New manager Gennaro Gattuso will in all likelihood have to do so without some of the key forces dragging the team through sticky moments. Local heroes José Gayá and Carlos Soler are the two clearly international quality players remaining at Los Che, along with Gonçalo Guedes. With the club intent on selling their way out of a financial crisis, at least two of them will likely leave if not all three. For context, Guedes scored or assisted 35.4% of their goals in La Liga and barely played in the last six games due to a bonus clause. Soler scored 12 times and their main strikers, Maxi Gómez and Marcos André, combined for just 8 goals between them. Unless Valencia can hang onto Guedes or unearth several gems, their offensive output will require a miserly defence behind it. One missing their best defender last campaign, Omar Alderete.
Although Gattuso cuts the character of someone you want fighting adversity, his record doesn’t inspire total confidence. While he has not done a bad job at either Milan or Napoli in his last two attempts, neither could he call it a success. The situation at Valencia is a headache for most managers at this point and Gattuso, having walked out on three separate occasions due to disagreements with ownership, is not known for his extensive temper.
Both of his predecessors, Javi Gracia and Bordalás, were beaten into submission by the poor leadership from the top and the lack of resources with which to make a change. Taking into account the continued weakening of the squad, an explosive manager and a disillusioned fanbase, it’s not hard to write a recipe for disaster. While they should have enough to keep clear of the drop, a slide from ninth-place appears probable.
Top Goal Scorer
The Pichichi award, as it is known in Spain, had a new victor for the first time since 2009 last season. An entire ten goals separated Karim Benzema from the chasing pack, which confirmed the French striker was by some distance the best striker in the division last year, finishing with 27 goals in 32 games.
Teammate Vinícius Junior, Raúl de Tomás and Iago Aspas all finished level on 17 goals behind Benzema. None of them are in possession of reasons to say they will increase their input much more either. Benzema was the top goalscorer in the best team last season and there is a good chance that will remain the case. Leading the race for this year’s Ballon d’Or, his supply chain has suffered no major losses and as mentioned, Vinícius and Rodrygo should only improve. His greatest risk of a drop-off in numbers naturally comes from injury at 34, but that assessment is more based on generic rules of thought rather than anything seen in Benzema’s game, which only appears to improve. Additionally, he only missed six games last season.
His greatest competition will likely come from Robert Lewandowski. He too turns 34 in August but shows equally little sign of a slowdown, scoring 35 times in the Bundesliga alone and registering his seventh Torjäger award. Lewandowski no doubt has the quality to compete and arguably is more of pure goalscorer than Benzema. However, he will have to find his place in Xavi’s Barcelona and they will have to adapt to him too. Nobody is quite sure of the degree to which all of Barcelona’s new pieces will be suffering from teething problems at the start and Lewandowski should lead the way for them, but those initial stages perhaps give Benzema the edge. Barcelona also have Pierre-Emerick Aubameyang to call off the bench, whereas Benzema is rarely rested or taken off.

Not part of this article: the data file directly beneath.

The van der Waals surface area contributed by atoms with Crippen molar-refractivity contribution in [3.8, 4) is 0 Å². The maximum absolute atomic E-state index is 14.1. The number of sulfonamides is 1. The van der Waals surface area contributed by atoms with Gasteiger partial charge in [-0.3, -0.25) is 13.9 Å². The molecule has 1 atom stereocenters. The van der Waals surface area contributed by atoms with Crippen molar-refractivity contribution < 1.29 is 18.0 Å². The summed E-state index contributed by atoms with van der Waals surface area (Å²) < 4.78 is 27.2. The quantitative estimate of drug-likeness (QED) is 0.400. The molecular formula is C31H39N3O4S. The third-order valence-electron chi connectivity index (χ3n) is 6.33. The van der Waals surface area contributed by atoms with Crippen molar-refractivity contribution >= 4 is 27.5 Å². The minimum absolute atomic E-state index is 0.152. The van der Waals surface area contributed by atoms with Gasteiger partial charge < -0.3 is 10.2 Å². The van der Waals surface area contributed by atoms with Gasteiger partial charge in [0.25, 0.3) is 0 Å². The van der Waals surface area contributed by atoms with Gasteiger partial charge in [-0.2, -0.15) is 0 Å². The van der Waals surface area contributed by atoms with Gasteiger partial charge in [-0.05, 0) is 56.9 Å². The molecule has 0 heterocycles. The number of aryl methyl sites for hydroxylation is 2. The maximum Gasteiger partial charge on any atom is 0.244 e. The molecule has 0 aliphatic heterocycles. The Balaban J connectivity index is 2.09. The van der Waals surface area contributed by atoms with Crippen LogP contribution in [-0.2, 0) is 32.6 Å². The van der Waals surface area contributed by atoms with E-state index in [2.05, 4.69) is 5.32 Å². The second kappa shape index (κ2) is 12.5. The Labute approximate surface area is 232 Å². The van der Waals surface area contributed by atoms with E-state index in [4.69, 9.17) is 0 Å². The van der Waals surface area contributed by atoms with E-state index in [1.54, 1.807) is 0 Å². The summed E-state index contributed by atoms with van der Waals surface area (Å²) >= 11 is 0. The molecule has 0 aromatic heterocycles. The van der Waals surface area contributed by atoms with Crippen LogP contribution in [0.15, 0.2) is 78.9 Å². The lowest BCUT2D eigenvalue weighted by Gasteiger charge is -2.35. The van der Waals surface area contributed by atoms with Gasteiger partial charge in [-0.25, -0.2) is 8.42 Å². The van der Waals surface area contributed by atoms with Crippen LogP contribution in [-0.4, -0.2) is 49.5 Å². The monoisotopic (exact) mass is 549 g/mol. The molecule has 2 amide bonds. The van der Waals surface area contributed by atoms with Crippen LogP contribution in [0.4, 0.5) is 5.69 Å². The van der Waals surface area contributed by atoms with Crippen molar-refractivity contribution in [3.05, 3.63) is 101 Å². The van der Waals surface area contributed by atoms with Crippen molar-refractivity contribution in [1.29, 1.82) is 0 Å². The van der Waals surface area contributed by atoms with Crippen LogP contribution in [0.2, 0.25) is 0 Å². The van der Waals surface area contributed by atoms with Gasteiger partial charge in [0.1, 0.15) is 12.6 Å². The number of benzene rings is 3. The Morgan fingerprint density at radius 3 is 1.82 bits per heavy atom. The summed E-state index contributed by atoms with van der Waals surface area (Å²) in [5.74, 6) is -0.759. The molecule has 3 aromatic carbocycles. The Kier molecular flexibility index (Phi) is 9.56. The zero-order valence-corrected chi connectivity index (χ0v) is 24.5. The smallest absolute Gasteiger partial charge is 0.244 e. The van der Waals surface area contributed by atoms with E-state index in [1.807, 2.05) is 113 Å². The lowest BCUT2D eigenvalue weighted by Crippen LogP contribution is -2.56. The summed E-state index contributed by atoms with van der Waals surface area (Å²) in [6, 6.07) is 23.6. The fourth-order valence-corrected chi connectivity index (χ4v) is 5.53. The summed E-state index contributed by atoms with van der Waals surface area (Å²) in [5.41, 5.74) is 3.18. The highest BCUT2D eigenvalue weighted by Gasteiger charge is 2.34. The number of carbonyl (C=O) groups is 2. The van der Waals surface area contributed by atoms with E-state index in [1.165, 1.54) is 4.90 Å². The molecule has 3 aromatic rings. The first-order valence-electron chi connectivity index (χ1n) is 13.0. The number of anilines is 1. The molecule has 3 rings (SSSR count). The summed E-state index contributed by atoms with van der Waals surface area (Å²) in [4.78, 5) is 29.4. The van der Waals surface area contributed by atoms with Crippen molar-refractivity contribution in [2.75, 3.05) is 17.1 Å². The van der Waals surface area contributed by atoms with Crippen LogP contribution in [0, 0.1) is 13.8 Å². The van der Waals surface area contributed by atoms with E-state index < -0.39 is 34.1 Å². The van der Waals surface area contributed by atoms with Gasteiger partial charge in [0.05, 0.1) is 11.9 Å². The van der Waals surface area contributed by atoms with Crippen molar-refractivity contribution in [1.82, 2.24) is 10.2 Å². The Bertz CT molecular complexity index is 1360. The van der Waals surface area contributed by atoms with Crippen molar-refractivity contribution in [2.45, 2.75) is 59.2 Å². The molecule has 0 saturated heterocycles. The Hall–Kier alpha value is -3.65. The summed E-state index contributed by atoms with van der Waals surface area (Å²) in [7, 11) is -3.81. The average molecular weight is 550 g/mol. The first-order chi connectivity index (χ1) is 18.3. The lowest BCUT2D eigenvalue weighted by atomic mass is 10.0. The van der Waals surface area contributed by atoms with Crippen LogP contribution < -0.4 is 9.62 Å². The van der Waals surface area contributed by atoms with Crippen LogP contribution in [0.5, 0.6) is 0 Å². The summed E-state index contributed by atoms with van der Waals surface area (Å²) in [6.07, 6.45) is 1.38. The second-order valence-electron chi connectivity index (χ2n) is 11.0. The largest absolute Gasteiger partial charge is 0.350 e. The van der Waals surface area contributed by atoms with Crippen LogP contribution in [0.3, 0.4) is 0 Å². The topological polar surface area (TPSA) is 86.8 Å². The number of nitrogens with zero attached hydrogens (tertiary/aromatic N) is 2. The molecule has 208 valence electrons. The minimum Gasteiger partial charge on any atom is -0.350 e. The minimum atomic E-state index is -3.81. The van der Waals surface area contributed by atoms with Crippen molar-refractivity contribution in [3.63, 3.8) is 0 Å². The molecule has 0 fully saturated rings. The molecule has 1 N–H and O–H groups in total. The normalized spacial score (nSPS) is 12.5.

For an outside shout, Gerard Moreno has the talent to challenge. Throughout the last campaign Moreno battled against injury more than defenders, but a fully-fit Moreno scored 23 times the previous season. Now part of a stronger Villarreal side, if things fall right for the Yellow Submarine, he will be at the heart of it.
Player to Watch
Doubling down on the idea that Athletic Club will be a force to contend with, several players could look to make a jump forward. Perhaps the best-placed to do so is Oihan Sancet.
Brought through Athletic’s Lezama academy as a deeper central midfielder, he found a second wind last season as a playmaker behind the striker last season. Blessed with all of the touch and poise of your typical technical Spanish midfielder, Sancet blends that with Basque physicality. Standing at six feet two inches, he had presence in the area and the strength to hold off defenders too.
This curious combination makes him tricky to deal with and worked well in an Athletic side that often lacks the final pass. Last season he scored six times and assisted four goals, even though he only started 16 games. The highlight was a brilliant hat-trick away to Osasuna, firm evidence Sancet can do it all in the final third. Ranking amongst the top 10% in his position for progressive passes, progressive passes received and shot-creating actions, the threat bore out on both paper and pitch.
There is some doubt about where he will play next season, if as predicted Valverde opts for a 4-2-3-1. Iker Muniain is the key creative force at Athletic and may play behind the forward, but Valverde will be forced to find a place for Sancet somewhere, given his effectiveness. It may be that Sancet returns to his deeper position or Muniain continues from the left side, but Valverde has always emphasized late runs from midfield into the box, something Sancet would excel at.
Sancet stands out for his ability to move between the lines and has the talent to exploit it when he receives the ball. If Athletic can harness it, Sancet will probably be their next Spain international.